From Gangs and Reporters to Terrorists and Headlines

The fourth of five responses to the May 2017 bombing of Manchester Arena by scholar, artist, and educator Asif Majid.

In this series of time-delayed field reports, I reflect on my observations of the sociopolitical responses to the 2017 Manchester attack, responses that have taken place over the past year. They appear within the city of Manchester, across the UK, and around the world. All five posts, the fourth of which is below and the remainder of which are archived here, lead up to the first anniversary of the attack on May 22, 2018. The italicized portions of each post are my original thoughts, while the regular text represents more recent reflections. Much of this is linked to my ongoing research as a PhD candidate in the Anthropology, Media, and Performance program at The University of Manchester.

Media coverage is an odd duck. It tends to reflect the biases of mainstream society even more than it appears to. Reading between the lines reveals the intricacies of the implicit linkages and connections that are being made between news content and wider social narratives.

Take, for instance, a recent article in The Guardian about a report completed by David Anderson QC, a barrister with a history of reviewing terrorism legislation. The report was an evaluation of the intelligence held and decisions taken by MI5, one of Britain’s intelligence services responsible for preventing terrorism-related violence, in the lead-up to the May 2017 attack in Manchester. Anderson found that it might have been possible for MI5 to prevent the attack, as they had considered Salman Abedi a subject of interest who merited further investigation. (Incidentally, the meeting to begin this further investigation was scheduled for one week after the attack happened.) At the time, Abedi was viewed by intelligence services as potentially involved in gang activity rather than terrorism.

This isn’t the first time a link between gangs and terrorists has been made. Earlier in the year, a special report by The Guardian found that 16 individuals who recently joined Islamic State all lived in the South Manchester neighborhood of Moss Side. At a Moss Side community meeting that I attended not too long after the report was released, local youth workers and service providers were furious at the way in which the neighborhood had historically been tarnished with a brush of violence — the special report was no exception. In the 90s and early 2000s, it was the label of “gang violence.” Post-7/7, the attendees argued, the discourses that enabled a criminalization of (non-white) youth had swung: from gangs to terrorists.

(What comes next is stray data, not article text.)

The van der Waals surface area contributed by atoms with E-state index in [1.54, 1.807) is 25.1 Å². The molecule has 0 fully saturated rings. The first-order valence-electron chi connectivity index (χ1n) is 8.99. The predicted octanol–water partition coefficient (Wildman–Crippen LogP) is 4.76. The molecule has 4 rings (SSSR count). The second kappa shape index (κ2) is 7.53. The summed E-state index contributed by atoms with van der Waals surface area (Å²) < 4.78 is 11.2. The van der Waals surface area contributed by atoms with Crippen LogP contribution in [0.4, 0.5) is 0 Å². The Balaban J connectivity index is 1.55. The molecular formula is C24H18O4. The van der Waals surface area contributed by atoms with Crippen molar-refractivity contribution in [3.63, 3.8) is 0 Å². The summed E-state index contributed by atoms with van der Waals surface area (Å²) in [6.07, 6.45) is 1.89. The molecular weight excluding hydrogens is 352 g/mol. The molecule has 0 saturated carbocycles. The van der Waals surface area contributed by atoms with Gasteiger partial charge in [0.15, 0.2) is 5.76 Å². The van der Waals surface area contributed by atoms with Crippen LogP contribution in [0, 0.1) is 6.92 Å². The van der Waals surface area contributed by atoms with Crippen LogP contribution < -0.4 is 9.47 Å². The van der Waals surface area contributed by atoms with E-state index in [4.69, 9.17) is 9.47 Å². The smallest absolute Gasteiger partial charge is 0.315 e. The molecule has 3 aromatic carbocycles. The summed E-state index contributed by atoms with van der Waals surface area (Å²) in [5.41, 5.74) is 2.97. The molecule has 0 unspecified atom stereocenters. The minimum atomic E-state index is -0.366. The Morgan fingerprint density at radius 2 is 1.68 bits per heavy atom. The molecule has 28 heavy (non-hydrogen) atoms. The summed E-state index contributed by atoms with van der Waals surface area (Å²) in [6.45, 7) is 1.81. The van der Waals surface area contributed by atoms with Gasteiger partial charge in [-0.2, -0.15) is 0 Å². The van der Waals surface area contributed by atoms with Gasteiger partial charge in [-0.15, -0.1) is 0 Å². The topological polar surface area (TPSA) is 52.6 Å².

I want to expand on a couple of ideas. First, the lack of clarity in the definitions around what it means to be in a gang and what it means to be a terrorist means that law enforcement agencies can slip easily across the two. In the case of Moss Side, the idea of being in a gang has been historically foisted upon the neighborhood by the police, regardless of the fact that it is no more or less of an issue than elsewhere in the city. The idea of being in a gang was amorphous in criminal justice definitions in the 2000s. Now, the idea of being a terrorist is similarly amorphous.

This leads to my second point. It seems, from the perspective of the police, the shift has been made between these two terms because terrorism is the new issue. Funding streams and public interest are thus more easily accessible if the police is fighting terrorism than if it is fighting gangs. From the perspective of the community members at the meeting, why the shift occurred is irrelevant. In their view, it was never a true statement that Moss Side was disproportionately violent or subjected to crime compared to other Manchester neighborhoods. So, it should never have been painted with the label of “gang violence” in the first place.